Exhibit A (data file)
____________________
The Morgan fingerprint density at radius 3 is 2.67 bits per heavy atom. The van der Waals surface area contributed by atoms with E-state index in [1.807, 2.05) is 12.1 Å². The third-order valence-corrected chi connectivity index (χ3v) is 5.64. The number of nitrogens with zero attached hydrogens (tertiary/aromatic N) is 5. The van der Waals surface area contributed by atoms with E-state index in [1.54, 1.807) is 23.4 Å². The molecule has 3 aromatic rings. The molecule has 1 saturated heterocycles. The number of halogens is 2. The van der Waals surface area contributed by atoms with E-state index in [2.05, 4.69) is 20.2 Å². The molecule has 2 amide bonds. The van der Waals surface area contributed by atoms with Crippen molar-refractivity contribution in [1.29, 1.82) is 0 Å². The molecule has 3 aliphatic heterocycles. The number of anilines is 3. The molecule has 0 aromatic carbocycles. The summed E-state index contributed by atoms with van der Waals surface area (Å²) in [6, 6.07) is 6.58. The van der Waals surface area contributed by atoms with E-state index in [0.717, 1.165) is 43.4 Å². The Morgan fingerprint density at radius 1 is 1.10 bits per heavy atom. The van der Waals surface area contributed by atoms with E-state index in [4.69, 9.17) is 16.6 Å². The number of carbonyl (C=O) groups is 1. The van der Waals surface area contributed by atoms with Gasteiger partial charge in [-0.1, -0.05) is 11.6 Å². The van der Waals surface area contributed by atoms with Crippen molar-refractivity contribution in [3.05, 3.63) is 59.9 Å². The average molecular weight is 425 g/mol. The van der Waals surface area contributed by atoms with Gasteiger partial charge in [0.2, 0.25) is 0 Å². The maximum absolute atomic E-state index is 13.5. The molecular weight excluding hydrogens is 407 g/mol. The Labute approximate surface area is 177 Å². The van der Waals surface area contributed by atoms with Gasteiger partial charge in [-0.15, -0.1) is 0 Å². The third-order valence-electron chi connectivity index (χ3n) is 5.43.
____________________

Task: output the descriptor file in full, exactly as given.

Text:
The Morgan fingerprint density at radius 3 is 2.67 bits per heavy atom. The van der Waals surface area contributed by atoms with E-state index in [1.807, 2.05) is 12.1 Å². The third-order valence-corrected chi connectivity index (χ3v) is 5.64. The number of nitrogens with zero attached hydrogens (tertiary/aromatic N) is 5. The van der Waals surface area contributed by atoms with E-state index in [1.54, 1.807) is 23.4 Å². The molecule has 3 aromatic rings. The molecule has 1 saturated heterocycles. The number of halogens is 2. The van der Waals surface area contributed by atoms with E-state index in [2.05, 4.69) is 20.2 Å². The molecule has 2 amide bonds. The van der Waals surface area contributed by atoms with Crippen molar-refractivity contribution in [1.29, 1.82) is 0 Å². The molecule has 3 aliphatic heterocycles. The number of anilines is 3. The molecule has 0 aromatic carbocycles. The summed E-state index contributed by atoms with van der Waals surface area (Å²) in [6, 6.07) is 6.58. The van der Waals surface area contributed by atoms with E-state index in [0.717, 1.165) is 43.4 Å². The Morgan fingerprint density at radius 1 is 1.10 bits per heavy atom. The van der Waals surface area contributed by atoms with E-state index in [4.69, 9.17) is 16.6 Å². The number of carbonyl (C=O) groups is 1. The van der Waals surface area contributed by atoms with Gasteiger partial charge in [-0.1, -0.05) is 11.6 Å². The van der Waals surface area contributed by atoms with Crippen molar-refractivity contribution in [3.05, 3.63) is 59.9 Å². The average molecular weight is 425 g/mol. The van der Waals surface area contributed by atoms with Gasteiger partial charge in [0.2, 0.25) is 0 Å². The maximum absolute atomic E-state index is 13.5. The molecular weight excluding hydrogens is 407 g/mol. The Labute approximate surface area is 177 Å². The van der Waals surface area contributed by atoms with Gasteiger partial charge in [-0.15, -0.1) is 0 Å². The third-order valence-electron chi connectivity index (χ3n) is 5.43.